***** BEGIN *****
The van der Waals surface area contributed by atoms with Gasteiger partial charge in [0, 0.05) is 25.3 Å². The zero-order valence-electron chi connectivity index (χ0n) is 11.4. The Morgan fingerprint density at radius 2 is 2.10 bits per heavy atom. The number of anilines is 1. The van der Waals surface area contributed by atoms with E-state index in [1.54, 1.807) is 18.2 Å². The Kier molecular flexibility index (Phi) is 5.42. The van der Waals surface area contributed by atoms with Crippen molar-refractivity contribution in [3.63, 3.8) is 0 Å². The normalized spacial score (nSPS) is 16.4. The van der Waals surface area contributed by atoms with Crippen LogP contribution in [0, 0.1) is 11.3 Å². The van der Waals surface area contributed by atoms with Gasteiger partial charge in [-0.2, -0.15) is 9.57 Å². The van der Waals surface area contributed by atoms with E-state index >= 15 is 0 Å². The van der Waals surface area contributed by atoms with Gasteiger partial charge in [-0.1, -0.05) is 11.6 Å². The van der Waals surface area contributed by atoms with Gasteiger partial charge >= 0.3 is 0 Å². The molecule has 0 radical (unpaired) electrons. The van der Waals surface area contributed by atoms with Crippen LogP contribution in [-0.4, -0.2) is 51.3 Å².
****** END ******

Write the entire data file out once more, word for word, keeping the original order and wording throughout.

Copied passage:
The van der Waals surface area contributed by atoms with Gasteiger partial charge in [0, 0.05) is 25.3 Å². The zero-order valence-electron chi connectivity index (χ0n) is 11.4. The Morgan fingerprint density at radius 2 is 2.10 bits per heavy atom. The number of anilines is 1. The van der Waals surface area contributed by atoms with E-state index in [1.54, 1.807) is 18.2 Å². The Kier molecular flexibility index (Phi) is 5.42. The van der Waals surface area contributed by atoms with Crippen molar-refractivity contribution in [3.63, 3.8) is 0 Å². The normalized spacial score (nSPS) is 16.4. The van der Waals surface area contributed by atoms with Crippen LogP contribution in [0, 0.1) is 11.3 Å². The van der Waals surface area contributed by atoms with Gasteiger partial charge in [-0.2, -0.15) is 9.57 Å². The van der Waals surface area contributed by atoms with E-state index >= 15 is 0 Å². The van der Waals surface area contributed by atoms with Gasteiger partial charge in [-0.1, -0.05) is 11.6 Å². The van der Waals surface area contributed by atoms with Gasteiger partial charge >= 0.3 is 0 Å². The molecule has 0 radical (unpaired) electrons. The van der Waals surface area contributed by atoms with Crippen LogP contribution in [-0.4, -0.2) is 51.3 Å².